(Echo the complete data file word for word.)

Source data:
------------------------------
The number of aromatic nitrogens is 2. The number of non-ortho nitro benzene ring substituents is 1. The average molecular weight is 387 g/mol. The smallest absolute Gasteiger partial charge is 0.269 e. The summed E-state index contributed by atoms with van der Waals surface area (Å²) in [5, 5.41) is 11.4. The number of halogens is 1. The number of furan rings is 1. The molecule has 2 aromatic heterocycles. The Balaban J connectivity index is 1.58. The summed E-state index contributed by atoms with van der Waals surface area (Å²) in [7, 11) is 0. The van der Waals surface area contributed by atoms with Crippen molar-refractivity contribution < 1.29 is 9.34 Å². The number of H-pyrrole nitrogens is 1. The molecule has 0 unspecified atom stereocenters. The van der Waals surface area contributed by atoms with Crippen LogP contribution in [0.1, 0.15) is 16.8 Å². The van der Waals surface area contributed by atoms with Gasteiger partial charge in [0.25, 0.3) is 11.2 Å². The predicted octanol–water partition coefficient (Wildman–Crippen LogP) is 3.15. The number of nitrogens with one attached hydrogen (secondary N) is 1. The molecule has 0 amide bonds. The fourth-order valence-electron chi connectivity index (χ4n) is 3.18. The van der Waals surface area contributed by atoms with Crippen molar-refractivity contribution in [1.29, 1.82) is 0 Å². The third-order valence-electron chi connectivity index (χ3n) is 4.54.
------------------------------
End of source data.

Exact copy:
The number of aromatic nitrogens is 2. The number of non-ortho nitro benzene ring substituents is 1. The average molecular weight is 387 g/mol. The smallest absolute Gasteiger partial charge is 0.269 e. The summed E-state index contributed by atoms with van der Waals surface area (Å²) in [5, 5.41) is 11.4. The number of halogens is 1. The number of furan rings is 1. The molecule has 2 aromatic heterocycles. The Balaban J connectivity index is 1.58. The summed E-state index contributed by atoms with van der Waals surface area (Å²) in [7, 11) is 0. The van der Waals surface area contributed by atoms with Crippen molar-refractivity contribution < 1.29 is 9.34 Å². The number of H-pyrrole nitrogens is 1. The molecule has 0 unspecified atom stereocenters. The van der Waals surface area contributed by atoms with Crippen LogP contribution in [0.1, 0.15) is 16.8 Å². The van der Waals surface area contributed by atoms with Gasteiger partial charge in [0.25, 0.3) is 11.2 Å². The predicted octanol–water partition coefficient (Wildman–Crippen LogP) is 3.15. The number of nitrogens with one attached hydrogen (secondary N) is 1. The molecule has 0 amide bonds. The fourth-order valence-electron chi connectivity index (χ4n) is 3.18. The van der Waals surface area contributed by atoms with Crippen molar-refractivity contribution in [1.29, 1.82) is 0 Å². The third-order valence-electron chi connectivity index (χ3n) is 4.54.